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Jay Feinberg and Ron Rifkin

Giving Of One’s Self
To Save Another

by Tim Boxer

ON RIFKIN didn’t hesitate to serve as emcee for the third year at the Gift of Life Bone Marrow Foundation dinner at the Grand Hyatt. The star of ABC’s Alias told executive director Jay Feinberg, "It is an honor to give when someone needs to receive."

Feinberg founded the organization after his own bone marrow transplant 10 years ago. He now has a registry of 100,000 donors in 40 countries.

I thought it was odd that in addition to the requisite floral centerpiece, each table held a box of Kleenex.

Ordinarily, when one makes a bone marrow or blood stem cell donation to a recipient through the Gift of Life program, neither person knows the identity of the other. They may find out a year later, with mutual consent, at the organization’s annual dinner.

Ruth Madoff introduced Raphi Weitz to his donor, Robert Eppenstein, a court reporter in New York.

Weitz, director of the Neurology Institute at Schneider Children’s Medical Center in Israel, was diagnosed with acute leukemia three years ago.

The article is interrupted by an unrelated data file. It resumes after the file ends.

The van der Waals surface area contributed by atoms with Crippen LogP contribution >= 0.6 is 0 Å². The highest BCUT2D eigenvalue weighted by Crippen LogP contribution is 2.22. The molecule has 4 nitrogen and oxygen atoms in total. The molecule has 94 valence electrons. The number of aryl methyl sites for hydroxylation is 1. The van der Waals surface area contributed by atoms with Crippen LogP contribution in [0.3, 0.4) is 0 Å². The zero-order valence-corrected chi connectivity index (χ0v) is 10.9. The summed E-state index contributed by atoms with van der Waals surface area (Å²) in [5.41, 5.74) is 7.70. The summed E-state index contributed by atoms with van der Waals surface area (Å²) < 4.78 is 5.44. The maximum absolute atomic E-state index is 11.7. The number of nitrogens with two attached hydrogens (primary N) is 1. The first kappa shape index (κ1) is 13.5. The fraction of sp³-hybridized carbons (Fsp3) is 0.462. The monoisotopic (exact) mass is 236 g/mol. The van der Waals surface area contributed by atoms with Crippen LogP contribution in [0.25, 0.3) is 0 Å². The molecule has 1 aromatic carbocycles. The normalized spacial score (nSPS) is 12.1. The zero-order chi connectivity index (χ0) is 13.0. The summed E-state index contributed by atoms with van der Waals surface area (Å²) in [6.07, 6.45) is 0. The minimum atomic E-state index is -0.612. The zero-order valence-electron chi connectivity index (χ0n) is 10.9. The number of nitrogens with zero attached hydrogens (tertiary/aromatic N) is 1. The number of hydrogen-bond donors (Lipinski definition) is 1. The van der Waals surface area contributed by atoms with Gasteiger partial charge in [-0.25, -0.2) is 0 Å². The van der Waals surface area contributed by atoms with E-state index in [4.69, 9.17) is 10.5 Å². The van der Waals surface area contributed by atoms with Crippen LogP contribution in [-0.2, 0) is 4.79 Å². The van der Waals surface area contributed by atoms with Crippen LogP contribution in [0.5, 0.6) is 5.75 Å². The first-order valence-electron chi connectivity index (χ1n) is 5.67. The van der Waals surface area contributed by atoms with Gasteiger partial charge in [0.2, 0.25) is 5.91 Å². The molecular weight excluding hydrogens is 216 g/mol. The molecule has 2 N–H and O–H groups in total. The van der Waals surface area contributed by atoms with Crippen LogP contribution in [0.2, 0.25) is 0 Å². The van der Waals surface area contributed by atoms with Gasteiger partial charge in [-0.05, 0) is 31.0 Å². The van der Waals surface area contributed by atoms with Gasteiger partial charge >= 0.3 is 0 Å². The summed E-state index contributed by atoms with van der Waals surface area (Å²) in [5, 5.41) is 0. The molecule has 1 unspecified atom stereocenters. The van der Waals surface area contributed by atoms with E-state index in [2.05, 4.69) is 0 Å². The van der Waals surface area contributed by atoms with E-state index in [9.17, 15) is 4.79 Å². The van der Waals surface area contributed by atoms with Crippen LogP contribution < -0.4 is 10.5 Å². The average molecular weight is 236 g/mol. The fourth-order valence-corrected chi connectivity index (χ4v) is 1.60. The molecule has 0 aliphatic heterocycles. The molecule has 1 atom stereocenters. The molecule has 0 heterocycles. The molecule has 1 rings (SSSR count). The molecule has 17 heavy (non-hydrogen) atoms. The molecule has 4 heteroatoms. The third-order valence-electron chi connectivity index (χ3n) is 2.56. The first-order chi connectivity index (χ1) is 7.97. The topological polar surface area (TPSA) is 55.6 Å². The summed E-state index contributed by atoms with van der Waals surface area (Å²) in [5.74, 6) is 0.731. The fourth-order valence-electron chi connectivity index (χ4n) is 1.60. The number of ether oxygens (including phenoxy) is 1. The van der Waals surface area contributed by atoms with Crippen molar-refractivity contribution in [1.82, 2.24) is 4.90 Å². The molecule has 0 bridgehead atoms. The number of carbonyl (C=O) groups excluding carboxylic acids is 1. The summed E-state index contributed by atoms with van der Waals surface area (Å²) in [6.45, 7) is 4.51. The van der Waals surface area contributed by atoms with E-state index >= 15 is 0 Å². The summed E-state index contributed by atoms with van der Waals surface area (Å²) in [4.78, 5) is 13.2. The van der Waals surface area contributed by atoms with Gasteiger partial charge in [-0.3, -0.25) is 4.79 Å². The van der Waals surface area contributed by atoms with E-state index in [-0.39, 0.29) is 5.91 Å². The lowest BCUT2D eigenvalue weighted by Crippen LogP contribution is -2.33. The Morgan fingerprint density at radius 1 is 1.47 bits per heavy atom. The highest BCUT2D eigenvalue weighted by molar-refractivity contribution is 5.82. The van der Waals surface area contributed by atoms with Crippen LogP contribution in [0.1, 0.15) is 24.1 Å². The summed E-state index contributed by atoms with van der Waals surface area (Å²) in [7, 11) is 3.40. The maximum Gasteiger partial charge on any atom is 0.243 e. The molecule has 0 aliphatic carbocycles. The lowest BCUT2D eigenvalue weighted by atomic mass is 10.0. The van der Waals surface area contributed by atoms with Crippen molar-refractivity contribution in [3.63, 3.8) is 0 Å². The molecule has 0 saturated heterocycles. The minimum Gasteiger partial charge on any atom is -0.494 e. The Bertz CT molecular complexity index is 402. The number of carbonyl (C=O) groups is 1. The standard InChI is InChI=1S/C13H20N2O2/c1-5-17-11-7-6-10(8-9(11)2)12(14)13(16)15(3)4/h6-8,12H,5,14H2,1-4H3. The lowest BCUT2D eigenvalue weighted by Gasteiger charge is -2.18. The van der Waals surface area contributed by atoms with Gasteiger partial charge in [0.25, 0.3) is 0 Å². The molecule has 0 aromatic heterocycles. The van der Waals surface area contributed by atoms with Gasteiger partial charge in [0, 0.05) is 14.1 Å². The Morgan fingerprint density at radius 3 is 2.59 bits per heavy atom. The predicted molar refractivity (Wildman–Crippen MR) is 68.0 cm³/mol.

Weitz embraced life as he hugged his savior. "Without your gift I wouldn’t be here," Weitz said.

Warren Spector, president and Co-COO of Bear Stearns (his wife calls him "Cocoo"), introduced another recipient to her donor.

Irene Berg of Hyde Park, N.Y., a nurse for United HealthCare, got a stem cell transplant that saved her life. Her anonymous donor turned out to be Mark Waldman, owner of Pacific Engineering and Construction Co. in San Francisco. He came bearing a bouquet of long-stemmed roses for the person he saved.

"I’m glad we met," Waldman said. "We are family – in fact, blood relatives."

Now I understood why Kleenex was the centerpiece.

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